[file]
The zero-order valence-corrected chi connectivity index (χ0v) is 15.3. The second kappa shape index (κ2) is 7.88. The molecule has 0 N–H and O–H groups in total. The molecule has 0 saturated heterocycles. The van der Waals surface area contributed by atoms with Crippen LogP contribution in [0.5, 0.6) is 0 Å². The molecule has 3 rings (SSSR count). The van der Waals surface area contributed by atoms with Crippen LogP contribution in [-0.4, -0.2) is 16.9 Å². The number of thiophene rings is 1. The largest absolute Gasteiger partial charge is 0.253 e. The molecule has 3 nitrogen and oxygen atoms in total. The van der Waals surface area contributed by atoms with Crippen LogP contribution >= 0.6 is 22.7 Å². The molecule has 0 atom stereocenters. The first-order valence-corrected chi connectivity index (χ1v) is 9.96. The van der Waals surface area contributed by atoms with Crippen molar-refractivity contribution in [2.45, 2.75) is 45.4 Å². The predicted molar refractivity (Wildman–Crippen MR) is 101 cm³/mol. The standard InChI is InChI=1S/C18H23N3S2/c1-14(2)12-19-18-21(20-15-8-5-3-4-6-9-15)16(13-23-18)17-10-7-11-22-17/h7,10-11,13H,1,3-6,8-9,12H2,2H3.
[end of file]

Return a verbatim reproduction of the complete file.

The zero-order valence-corrected chi connectivity index (χ0v) is 15.3. The second kappa shape index (κ2) is 7.88. The molecule has 0 N–H and O–H groups in total. The molecule has 0 saturated heterocycles. The van der Waals surface area contributed by atoms with Crippen LogP contribution in [0.5, 0.6) is 0 Å². The molecule has 3 rings (SSSR count). The van der Waals surface area contributed by atoms with Crippen LogP contribution in [-0.4, -0.2) is 16.9 Å². The number of thiophene rings is 1. The largest absolute Gasteiger partial charge is 0.253 e. The molecule has 3 nitrogen and oxygen atoms in total. The van der Waals surface area contributed by atoms with Crippen LogP contribution >= 0.6 is 22.7 Å². The molecule has 0 atom stereocenters. The first-order valence-corrected chi connectivity index (χ1v) is 9.96. The van der Waals surface area contributed by atoms with Crippen molar-refractivity contribution in [2.45, 2.75) is 45.4 Å². The predicted molar refractivity (Wildman–Crippen MR) is 101 cm³/mol. The standard InChI is InChI=1S/C18H23N3S2/c1-14(2)12-19-18-21(20-15-8-5-3-4-6-9-15)16(13-23-18)17-10-7-11-22-17/h7,10-11,13H,1,3-6,8-9,12H2,2H3.